Hallucinogens are a class of illicit drugs that are falsely branded as ‘harmless.’ As a result, addiction to hallucinogens like LSD doesn’t seem to be taken very seriously. However, even though LSD use might not be as much of an epidemic as opiates or heroin, it is still an extremely dangerous drug that should be talked about.
What is LSD?
Surprisingly, most people don’t really know what LSD is, what its effects are, or anything about its addictive properties. To start, LSD is a hallucinogen. While it’s not as popular as other illicit drugs, it is well known for being a “party” or “club” drug. The motives that people might have to use LSD might include fitting in (peer pressure), escaping pressures and stress, experimentation, or even boredom. However, despite what users may think, LSD use is just as dangerous a drug as any other.
The Effects of LSD
Most drugs, regardless of their class, tend to share a lot of side effects and withdrawal symptoms. While this remains true for hallucinogens, there are some effects of LSD that are strikingly different from those of other drugs.
The effects of LSD usage can be:
- hallucinations, both visual and auditory
- a distorted perception of time and space
- an impaired depth perception
- irrational fears
- symptoms of psychosis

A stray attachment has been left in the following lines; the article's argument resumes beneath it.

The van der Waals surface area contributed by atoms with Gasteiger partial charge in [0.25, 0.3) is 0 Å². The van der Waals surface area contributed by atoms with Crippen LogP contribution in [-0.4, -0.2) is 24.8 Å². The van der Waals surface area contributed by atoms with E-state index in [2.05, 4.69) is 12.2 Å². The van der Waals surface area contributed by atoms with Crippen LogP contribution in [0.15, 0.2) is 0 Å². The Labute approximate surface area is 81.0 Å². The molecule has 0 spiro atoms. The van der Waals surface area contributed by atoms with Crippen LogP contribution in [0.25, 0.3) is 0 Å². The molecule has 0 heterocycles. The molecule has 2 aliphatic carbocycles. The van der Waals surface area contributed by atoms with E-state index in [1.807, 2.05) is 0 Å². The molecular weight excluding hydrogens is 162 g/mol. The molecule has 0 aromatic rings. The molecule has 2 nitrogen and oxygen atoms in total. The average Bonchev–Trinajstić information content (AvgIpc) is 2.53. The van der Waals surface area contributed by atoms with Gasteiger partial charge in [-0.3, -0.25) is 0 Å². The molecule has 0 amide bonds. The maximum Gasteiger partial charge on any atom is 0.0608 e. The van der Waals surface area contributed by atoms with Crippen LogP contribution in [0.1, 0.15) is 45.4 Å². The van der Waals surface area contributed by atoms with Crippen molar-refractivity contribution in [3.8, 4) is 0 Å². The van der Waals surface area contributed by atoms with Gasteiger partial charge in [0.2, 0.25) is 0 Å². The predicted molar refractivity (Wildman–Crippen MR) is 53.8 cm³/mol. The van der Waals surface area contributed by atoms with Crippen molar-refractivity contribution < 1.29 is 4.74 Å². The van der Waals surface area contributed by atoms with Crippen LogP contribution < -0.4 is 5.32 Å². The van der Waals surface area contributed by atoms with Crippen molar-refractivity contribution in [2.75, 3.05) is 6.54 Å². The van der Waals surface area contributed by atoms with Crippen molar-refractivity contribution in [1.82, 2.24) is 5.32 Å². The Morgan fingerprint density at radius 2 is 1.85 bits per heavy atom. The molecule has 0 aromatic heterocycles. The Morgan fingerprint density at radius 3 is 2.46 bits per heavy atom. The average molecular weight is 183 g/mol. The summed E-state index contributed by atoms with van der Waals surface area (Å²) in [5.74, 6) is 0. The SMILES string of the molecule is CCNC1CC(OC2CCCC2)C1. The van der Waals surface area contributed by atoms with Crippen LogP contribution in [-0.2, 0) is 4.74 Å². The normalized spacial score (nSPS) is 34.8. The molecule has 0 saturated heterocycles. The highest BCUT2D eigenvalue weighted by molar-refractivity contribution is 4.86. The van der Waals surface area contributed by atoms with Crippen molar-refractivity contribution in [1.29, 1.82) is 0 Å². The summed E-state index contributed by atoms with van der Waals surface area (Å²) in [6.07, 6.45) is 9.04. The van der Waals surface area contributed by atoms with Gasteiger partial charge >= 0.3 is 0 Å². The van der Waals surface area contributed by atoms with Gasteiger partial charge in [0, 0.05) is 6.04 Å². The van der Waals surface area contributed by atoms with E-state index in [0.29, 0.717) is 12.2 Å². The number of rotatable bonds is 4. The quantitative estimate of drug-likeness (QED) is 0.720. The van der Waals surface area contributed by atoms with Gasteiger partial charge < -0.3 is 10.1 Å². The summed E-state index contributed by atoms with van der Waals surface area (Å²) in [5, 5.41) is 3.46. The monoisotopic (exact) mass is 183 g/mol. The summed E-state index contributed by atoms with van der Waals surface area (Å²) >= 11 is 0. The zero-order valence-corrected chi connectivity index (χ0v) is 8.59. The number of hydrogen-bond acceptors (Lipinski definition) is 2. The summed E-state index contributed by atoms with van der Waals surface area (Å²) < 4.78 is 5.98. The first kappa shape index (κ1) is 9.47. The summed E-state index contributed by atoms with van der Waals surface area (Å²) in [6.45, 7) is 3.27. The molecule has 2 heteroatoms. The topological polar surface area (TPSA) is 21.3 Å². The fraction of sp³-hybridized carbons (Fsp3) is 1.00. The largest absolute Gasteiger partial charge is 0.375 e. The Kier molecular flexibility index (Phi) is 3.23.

The Quasi-addictive Properties and Consequences of LSD
LSD is not addictive in the way other illicit drugs are. Since LSD typically leaves your system after about 5 days, most users think that it’s the perfect drug to ‘hit and quit.’ Still, LSD use can go on to the point of developing a psychological dependence on it.
This drug, like most others, alters your brain chemistry. Although it doesn’t elicit any sort of constant craving, LSD use does attack and impair your cognitive function and your perceptions of reality. This alone puts you at risk of permanent brain damage with continued use.
Not only that, but LSD use can put you in danger of making poor or even dangerous decisions during intoxication. This can lead to a variety of consequences and may even result in death if you are especially careless. For example, if you are intoxicated by LSD and wonder out into the street during a hallucination, you might end up getting struck by a car. Doesn’t seem like a “harmless” drug now, does it?
It is possible to stop taking LSD on your own, but it may be difficult depending on how much and how long you’ve been using. Unlike other drugs, LSD does not bring about any physical withdrawal symptoms in the event a user stops taking it. However, LSD can trigger forms of psychological withdrawal, including serious mental health issues like anxiety and depression— common withdrawal symptoms among most illicit substances.
LSD Addiction Treatment
LSD addiction treatment can be very different than addiction treatment for other substances. Usually, it involves little more than exploring the social and psychological motives that led to LSD use in the first place. These and other factors surrounding the user’s LSD addiction are examined in depth to address the root(s) of the problem. Most of the time, LSD treatment can be done on an inpatient or outpatient basis. At All About Recovery, we offer a variety of programs including individual and family counseling, behavioral therapy, and individual and group therapy to help users quit LSD for good.